Employers use interviews as a way to gauge candidate's skills and abilities, and expect students to come to interviews prepared.
Surveys from the National Association of Colleges and Employers (NACE) show that employers seek candidates with the ability to:
- Verbally communicate with persons inside and outside the organization.
- Make decisions and solve problems.
- Sell or influence others.
There are in-person, phone, zoom, and video (AI) interviews. All of these interview types require preparation and post-interview reflection. However, each have their own best practices and etiquette
Interview preparation begins long before you meet a company representative. The ability to communicate, to sell, and to market yourself is critical to getting the job offer, which is the primary purpose of a job interview.
Know What You're Selling
In a job search, you are the only product. You are what you are selling. It is important that you be able to articulate your unique skills and abilities, goals and objectives, and your short-term goals. Candidates who appear undecided seldom get the best offers.
Research the Employer
Simply landing interview with an employer does not guarantee a successful interview. Learn as much as you can beforehand about the employer and the opportunity offered. You may want to research the following topics to become more familiar with the company:
- Company age, ownership, and locations
- Organizational structure (i.e., parent company and/or subsidiaries)
- Sales/Financial picture of organization
- Product lines or services, major competitors, and the organizations place among them
- Career opportunities and paths available
You will want to prepare several questions to ask the recruiter at the end of the interview. When preparing these questions, you will want to consider the research you have done, and the companies values.
Practice for the Interview
Though you can’t know every question you’ll be asked in an interview, well prepared candidates have thought carefully about their responses to tough interview questions. Take some time to review common interview questions, and prepare thoughtful responses that demonstrate your strengths.
Need to practice? Our career services team offers several resources to help you prepare for your interview. You can schedule an appointment with a career advisor, and we can help you develop appropriate questions to ask, define your answers to probable interview questions, and conduct mock interviews with you for practice.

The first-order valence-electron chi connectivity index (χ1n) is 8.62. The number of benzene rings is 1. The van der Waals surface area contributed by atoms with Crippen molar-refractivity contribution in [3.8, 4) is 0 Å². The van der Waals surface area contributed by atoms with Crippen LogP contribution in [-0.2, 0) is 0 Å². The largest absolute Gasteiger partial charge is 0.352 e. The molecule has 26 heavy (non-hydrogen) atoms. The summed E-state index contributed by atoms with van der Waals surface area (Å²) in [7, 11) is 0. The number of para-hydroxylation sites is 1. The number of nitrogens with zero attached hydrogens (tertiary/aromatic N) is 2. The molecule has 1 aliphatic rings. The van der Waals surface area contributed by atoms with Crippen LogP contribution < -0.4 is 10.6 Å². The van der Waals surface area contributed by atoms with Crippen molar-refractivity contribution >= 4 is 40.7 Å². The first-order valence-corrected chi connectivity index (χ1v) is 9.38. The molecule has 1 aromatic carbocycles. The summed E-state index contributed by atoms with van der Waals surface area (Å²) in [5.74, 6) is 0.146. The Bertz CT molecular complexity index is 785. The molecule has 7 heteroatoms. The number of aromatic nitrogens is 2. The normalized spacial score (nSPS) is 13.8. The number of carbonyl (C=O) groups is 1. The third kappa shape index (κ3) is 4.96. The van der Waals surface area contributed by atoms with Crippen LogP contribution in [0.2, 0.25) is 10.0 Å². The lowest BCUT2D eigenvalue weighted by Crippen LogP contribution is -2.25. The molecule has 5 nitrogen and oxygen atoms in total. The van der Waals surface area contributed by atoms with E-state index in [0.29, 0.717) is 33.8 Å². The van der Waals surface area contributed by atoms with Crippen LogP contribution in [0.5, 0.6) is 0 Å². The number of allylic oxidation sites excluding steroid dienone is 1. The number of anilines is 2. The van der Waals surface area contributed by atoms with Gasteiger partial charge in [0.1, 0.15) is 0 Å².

Expect questions that require thought on your part. Questions that start with how, what, or why such as:
- How do you feel about...?
- What do you think about...?
- Why did you choose to...?
- Tell me about a time when...?
- And, of course, everyone's favorite opener, "Tell me a little about yourself."
Look closely at your resume. An interviewer has the right to ask you about anything you have said or written. Be ready to defend and explain information on your resume and offer truthful answers to interview questions.
Know Your Interview Etiquette
There are a few unspoken etiquette rules during interviews. Learn more below.
Keep these in mind as you are speaking with your interviewer. Your attitude, behavior and etiquette will make an impact on prospective employers--so make sure to always put your best foot forward.
Have a Few Closing Questions for Them
Typically, at the end of the interview, the employer will ask you "Do you have any questions for me?" The interview is still very much in progress and the questions you ask will reflect a great deal on your professionalism. It is always a good idea to prepare specific questions in advance.
Immediately take the time to evaluate your own performance. Did you present yourself well? What would you do differently if you had another chance? What questions did you have difficulty answering? Write these down, and prepare answers for when it comes up again.
Write a short thank you letter to the interviewer immediately following interview (or the next day). Do so even if you have decided that you are no longer interested in the company. A good letter-writing strategy is to include one more bit of information about yourself that you would like your employer to know that wasn't covered in the interview.
Need help? Schedule a Mock Interview.